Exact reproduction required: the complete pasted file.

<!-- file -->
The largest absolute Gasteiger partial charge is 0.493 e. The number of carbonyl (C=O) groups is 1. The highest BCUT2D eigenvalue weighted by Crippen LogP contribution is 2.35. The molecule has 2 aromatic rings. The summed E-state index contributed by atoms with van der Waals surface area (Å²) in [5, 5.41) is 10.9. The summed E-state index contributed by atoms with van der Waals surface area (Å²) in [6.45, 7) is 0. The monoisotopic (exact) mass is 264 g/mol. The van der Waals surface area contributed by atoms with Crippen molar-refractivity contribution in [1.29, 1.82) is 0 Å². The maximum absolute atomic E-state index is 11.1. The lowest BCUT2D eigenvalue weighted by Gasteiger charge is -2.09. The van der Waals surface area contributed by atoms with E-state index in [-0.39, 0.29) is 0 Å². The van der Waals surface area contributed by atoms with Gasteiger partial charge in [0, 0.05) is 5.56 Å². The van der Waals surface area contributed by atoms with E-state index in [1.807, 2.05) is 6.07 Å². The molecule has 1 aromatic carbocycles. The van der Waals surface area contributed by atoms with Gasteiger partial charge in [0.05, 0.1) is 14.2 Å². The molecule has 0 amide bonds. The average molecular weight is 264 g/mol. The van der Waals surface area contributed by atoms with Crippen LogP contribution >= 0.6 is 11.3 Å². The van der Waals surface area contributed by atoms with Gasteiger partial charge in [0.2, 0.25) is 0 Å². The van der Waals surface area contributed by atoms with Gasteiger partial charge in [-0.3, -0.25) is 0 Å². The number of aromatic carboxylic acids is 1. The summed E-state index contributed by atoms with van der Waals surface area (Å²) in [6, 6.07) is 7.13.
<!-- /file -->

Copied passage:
The largest absolute Gasteiger partial charge is 0.493 e. The number of carbonyl (C=O) groups is 1. The highest BCUT2D eigenvalue weighted by Crippen LogP contribution is 2.35. The molecule has 2 aromatic rings. The summed E-state index contributed by atoms with van der Waals surface area (Å²) in [5, 5.41) is 10.9. The summed E-state index contributed by atoms with van der Waals surface area (Å²) in [6.45, 7) is 0. The monoisotopic (exact) mass is 264 g/mol. The van der Waals surface area contributed by atoms with Crippen molar-refractivity contribution in [1.29, 1.82) is 0 Å². The maximum absolute atomic E-state index is 11.1. The lowest BCUT2D eigenvalue weighted by Gasteiger charge is -2.09. The van der Waals surface area contributed by atoms with E-state index in [-0.39, 0.29) is 0 Å². The van der Waals surface area contributed by atoms with Gasteiger partial charge in [0, 0.05) is 5.56 Å². The van der Waals surface area contributed by atoms with E-state index in [1.807, 2.05) is 6.07 Å². The molecule has 1 aromatic carbocycles. The van der Waals surface area contributed by atoms with Gasteiger partial charge in [0.05, 0.1) is 14.2 Å². The molecule has 0 amide bonds. The average molecular weight is 264 g/mol. The van der Waals surface area contributed by atoms with Crippen LogP contribution >= 0.6 is 11.3 Å². The van der Waals surface area contributed by atoms with Gasteiger partial charge in [0.2, 0.25) is 0 Å². The van der Waals surface area contributed by atoms with Gasteiger partial charge in [-0.3, -0.25) is 0 Å². The number of aromatic carboxylic acids is 1. The summed E-state index contributed by atoms with van der Waals surface area (Å²) in [6, 6.07) is 7.13.